Formula 1 Racing

Perez can get payback for 2022 as Verstappen and Leclerc join the midfield melee · RaceFans

Fernando Alonso, Aston Martin, Jeddah Corniche Circuit, 2023

For three hours, 23 minutes and 33 seconds of green flag running across three practice sessions and a full phase of qualifying in Jeddah, Max Verstappen looked as imperious as he ever has at the wheel of a Formula 1 car.

But in the blink of an eye as Verstappen exited turn 12 in Q2, all that work he had done to go quickest across all four timed sessions up to that point was suddenly at risk of amounting to nothing.

And so, what appeared to be one of the most easily predictable races of recent times is now harder to call than it had been before the start of qualifying. From the first row to the last, there is genuine intrigue across the grid heading into the second Sunday of the season.

Perez’s to lose?

For the second Saudi Arabian Grand Prix in a row, Sergio Perez has the honour of leading the field off the line from pole position. Last year, he made excellent use of that advantage to leap out into the front and lead the first 14 laps of the race – only for a poorly-timed Safety Car to drop him down to fourth where he remained for the rest of the evening.

At that time Red Bull were locked in a tight battle with Ferrari, who were their genuine equals in performance. But while Charles Leclerc did get within two tenths of Perez’s pole time, he will not line up alongside him on the front row – Fernando Alonso will. With Alonso being almost half a second slower than Perez in qualifying and an average of around two tenths of a second slower than Perez’s long run pace on Friday, Perez is confident about his chances in the race.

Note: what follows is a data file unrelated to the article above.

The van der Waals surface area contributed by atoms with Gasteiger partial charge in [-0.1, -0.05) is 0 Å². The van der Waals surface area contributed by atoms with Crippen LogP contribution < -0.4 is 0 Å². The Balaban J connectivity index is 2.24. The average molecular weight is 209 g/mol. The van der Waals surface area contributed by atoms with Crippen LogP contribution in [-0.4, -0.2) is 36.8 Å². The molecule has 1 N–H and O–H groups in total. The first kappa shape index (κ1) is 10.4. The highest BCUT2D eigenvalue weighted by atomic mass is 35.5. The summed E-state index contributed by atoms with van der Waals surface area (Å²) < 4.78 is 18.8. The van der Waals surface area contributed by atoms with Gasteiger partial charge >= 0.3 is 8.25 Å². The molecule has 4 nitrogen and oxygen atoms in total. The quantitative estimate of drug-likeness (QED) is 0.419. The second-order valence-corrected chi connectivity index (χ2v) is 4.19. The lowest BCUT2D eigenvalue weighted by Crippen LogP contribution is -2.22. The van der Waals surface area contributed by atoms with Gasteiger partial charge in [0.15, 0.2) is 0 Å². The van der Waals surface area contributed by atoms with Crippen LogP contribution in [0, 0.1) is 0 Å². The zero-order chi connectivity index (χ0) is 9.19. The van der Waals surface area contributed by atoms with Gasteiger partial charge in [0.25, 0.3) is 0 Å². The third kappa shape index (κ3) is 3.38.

“I think we certainly have a good race car,” Perez said. “It’s where probably we are a little bit better than the competition. Our car, our race pace, was very strong on Friday, so we’ll see.”

Fernando Alonso, Aston Martin, Jeddah Corniche Circuit, 2023
Alonso joins Perez on the front row

For Alonso, equalling his best starting position since coming out of retirement, a front-row start makes the prospects of a second consecutive podium to start the season a serious possibility. However, the Aston Martin driver does not believe the AMR23 has quite enough performance yet to allow him to dream of the top step of the podium just yet.

“I don’t think so,” Alonso admitted. “I don’t want to sound pessimistic, but if we see the pace the whole weekend in free practice – if we see the Bahrain race – we have to be honest with ourselves and know that Red Bull is a little bit ahead of everyone. So that’s not the target tomorrow, to fight for the win with Checo.”

With second to…

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